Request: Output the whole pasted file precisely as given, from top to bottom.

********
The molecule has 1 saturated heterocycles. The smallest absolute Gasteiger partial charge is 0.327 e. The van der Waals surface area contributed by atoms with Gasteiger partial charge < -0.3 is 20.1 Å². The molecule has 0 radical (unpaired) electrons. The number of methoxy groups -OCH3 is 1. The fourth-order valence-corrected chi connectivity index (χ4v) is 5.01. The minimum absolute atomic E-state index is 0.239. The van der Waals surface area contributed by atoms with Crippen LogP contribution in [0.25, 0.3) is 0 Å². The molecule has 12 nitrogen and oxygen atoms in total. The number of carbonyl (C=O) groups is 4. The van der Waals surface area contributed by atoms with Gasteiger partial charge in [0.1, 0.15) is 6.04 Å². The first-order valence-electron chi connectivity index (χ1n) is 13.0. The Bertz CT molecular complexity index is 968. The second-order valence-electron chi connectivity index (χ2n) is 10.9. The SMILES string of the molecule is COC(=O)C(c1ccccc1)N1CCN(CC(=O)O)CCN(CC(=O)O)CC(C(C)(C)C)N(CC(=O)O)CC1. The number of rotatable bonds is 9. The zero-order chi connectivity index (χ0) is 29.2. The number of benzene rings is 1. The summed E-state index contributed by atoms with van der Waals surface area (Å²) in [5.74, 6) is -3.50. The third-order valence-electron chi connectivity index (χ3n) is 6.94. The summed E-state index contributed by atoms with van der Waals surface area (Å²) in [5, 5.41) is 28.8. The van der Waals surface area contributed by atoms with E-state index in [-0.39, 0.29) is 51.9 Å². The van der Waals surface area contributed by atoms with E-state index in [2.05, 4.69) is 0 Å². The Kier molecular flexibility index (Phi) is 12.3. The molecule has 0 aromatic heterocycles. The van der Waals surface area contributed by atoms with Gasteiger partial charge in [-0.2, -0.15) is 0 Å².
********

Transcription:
The molecule has 1 saturated heterocycles. The smallest absolute Gasteiger partial charge is 0.327 e. The van der Waals surface area contributed by atoms with Gasteiger partial charge < -0.3 is 20.1 Å². The molecule has 0 radical (unpaired) electrons. The number of methoxy groups -OCH3 is 1. The fourth-order valence-corrected chi connectivity index (χ4v) is 5.01. The minimum absolute atomic E-state index is 0.239. The van der Waals surface area contributed by atoms with Crippen LogP contribution in [0.25, 0.3) is 0 Å². The molecule has 12 nitrogen and oxygen atoms in total. The number of carbonyl (C=O) groups is 4. The van der Waals surface area contributed by atoms with Gasteiger partial charge in [0.1, 0.15) is 6.04 Å². The first-order valence-electron chi connectivity index (χ1n) is 13.0. The Bertz CT molecular complexity index is 968. The second-order valence-electron chi connectivity index (χ2n) is 10.9. The SMILES string of the molecule is COC(=O)C(c1ccccc1)N1CCN(CC(=O)O)CCN(CC(=O)O)CC(C(C)(C)C)N(CC(=O)O)CC1. The number of rotatable bonds is 9. The zero-order chi connectivity index (χ0) is 29.2. The number of benzene rings is 1. The summed E-state index contributed by atoms with van der Waals surface area (Å²) in [5.74, 6) is -3.50. The third-order valence-electron chi connectivity index (χ3n) is 6.94. The summed E-state index contributed by atoms with van der Waals surface area (Å²) in [5, 5.41) is 28.8. The van der Waals surface area contributed by atoms with E-state index in [-0.39, 0.29) is 51.9 Å². The van der Waals surface area contributed by atoms with E-state index in [2.05, 4.69) is 0 Å². The Kier molecular flexibility index (Phi) is 12.3. The molecule has 0 aromatic heterocycles. The van der Waals surface area contributed by atoms with Gasteiger partial charge in [-0.2, -0.15) is 0 Å².